A loosely constructed, heavy, plain weave fabric made from jute, sisal, or hemp fibre. It is used as a backing for carpets, in upholstery and often in craft projects where a natural look is required. The US term for Hessian.

Bust line

A measurement used in dress making when deciding on pattern size and fit. It measures the fullest part of the bust and is taken by measuring around the back and across the centre of the nipples. 

Bust Point

A term is used in dressmaking and is the position on a pattern where the point of the bust should sit once the garment is made and this differs from person to person. To find the Bust Point, measure from the high point of your shoulder and straight down to your nipple level. This measurement is often used when altering a pattern to make a bust adjustment.


A fastener used to joins two pieces of fabric together  by pushing the button through a buttonhole or small loop. Usually round but can be other shapes and made from a variety of materials including plastic, metal, shells, leather, coconut, wood, glass and ceramic. Often used to decorate and embellish garments and craft projects too.


A cut in the fabric that is bound with stitching, just large enough to allow a button to pass through. Buttonholes are mostly made by machine these days, but many people do still prefer to make them by hand, using a special Buttonhole Stitch and a heavier weight thread.

Buttonhole Stitch

Used primarily to secure the cut edges of a buttonhole but also used in decorative stitching too or to strengthen a raw edge. Working from the wrong side, insert the needle in the edge, make a small loop, then run the needle through the loop from below and tauten the thread to make a kind of knot, which must lie exactly on the cut edge. Work the stitches close together for a secure finish. When the first side of the buttonhole is completed, sew several long stitches over the end of the slit and wrap thread around them, catching in the fabric at the same time to make a bar. Stitch the other side of the buttonhole and make a bar at the other end.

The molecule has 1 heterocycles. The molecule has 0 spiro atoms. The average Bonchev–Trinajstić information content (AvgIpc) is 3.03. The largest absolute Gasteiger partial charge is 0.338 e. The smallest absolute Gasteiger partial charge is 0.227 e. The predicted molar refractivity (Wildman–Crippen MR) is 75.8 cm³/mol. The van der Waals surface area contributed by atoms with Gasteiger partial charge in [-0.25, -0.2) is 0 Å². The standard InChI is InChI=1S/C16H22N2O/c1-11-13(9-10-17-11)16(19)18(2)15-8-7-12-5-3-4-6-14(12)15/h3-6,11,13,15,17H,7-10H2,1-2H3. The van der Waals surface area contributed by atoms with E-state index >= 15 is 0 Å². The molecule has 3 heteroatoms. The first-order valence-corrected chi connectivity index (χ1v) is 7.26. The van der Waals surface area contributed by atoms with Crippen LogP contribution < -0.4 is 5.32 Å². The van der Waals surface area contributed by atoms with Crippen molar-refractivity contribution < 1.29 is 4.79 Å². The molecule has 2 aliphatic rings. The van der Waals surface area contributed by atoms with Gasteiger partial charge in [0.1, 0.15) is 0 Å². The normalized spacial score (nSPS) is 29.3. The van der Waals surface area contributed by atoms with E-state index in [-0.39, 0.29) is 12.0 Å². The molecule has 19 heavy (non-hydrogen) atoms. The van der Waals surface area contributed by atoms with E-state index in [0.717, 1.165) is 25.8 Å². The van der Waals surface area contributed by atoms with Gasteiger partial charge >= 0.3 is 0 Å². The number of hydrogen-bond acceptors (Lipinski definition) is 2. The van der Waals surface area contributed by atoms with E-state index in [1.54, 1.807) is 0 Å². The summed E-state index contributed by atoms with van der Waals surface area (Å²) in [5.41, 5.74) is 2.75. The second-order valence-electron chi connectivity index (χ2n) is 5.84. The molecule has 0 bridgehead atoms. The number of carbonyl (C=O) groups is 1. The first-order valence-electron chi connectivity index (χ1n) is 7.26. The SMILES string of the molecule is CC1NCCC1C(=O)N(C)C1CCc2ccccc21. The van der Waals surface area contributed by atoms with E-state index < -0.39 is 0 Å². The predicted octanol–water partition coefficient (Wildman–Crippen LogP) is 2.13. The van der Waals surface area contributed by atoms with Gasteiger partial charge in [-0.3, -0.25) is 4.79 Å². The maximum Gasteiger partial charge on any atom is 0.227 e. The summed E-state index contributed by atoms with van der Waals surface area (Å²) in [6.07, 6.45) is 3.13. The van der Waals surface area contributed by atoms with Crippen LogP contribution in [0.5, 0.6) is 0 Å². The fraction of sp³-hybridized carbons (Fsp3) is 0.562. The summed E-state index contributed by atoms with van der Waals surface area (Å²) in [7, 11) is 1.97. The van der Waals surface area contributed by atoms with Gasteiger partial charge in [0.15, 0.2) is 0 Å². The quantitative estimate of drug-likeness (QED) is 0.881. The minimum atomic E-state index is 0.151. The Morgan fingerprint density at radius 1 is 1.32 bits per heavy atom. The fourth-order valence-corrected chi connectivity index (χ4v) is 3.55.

How do you feel now you have just completed the second edition of Amber Makes A-Z dictionary of sewing terms?

What would you add to this list? Let us know in the comments below!

Stay tuned for 'C' next month! 




A plain woven fabric made from unbleached and undyed cotton so has a natural colour. It often contains small husks as it isn’t fully processed. It’s available in different weights but is coarser than muslin and a little lighter weight than denim. Calico is a really versatile fabric that is often used for making bags but can also be used for homewares, curtain linings, upholstery as well as for toiles in dressmaking. 

Capped Sleeve 

A short sleeve that is cut and seamed to fit on the shoulder but doesn’t extend beyond the underarm.  


An expensive, soft and delicate wool fabric made from the undercoat of the Cashmere/Kashmir goats, usually found in Asia. It’s often used in sweaters and other luxury garments. 


A channel usually made from an edge of fabric which is folded over and stitched down. It can be used to hold a drawstring or elastic to gather clothing such as a waistband or at the top of a bag to close it.  

Catch Stitch 

A hand sewn stitch usually worked on hems but can also be used to attach two pieces of fabric together. Its ideal stitch for heavier fabrics and knits as it has a zig zag formation. Also known as Herringbone Stitch. 


Used to mark fabric pleats, darts, diamonds, buttonholes, and other cutting or constructing lines and designs in dressmaking. Available in different types such as pencils and shaped pieces 

Chalk Wheel 

This is filled with powdered chalk and ’draws’ a fine line when the wheel is rolled across the fabric. The chalk can be brushed away afterwards so it provides a visible but temporary mark and is used for tracing patterns and making marks, most commonly in dressmaking. 


A very soft, flowing fabric with a smooth surface. Although traditionally made from silk and wool is mostly made from rayon nowadays. It’s lightweight and breathable and doesn’t wrinkle.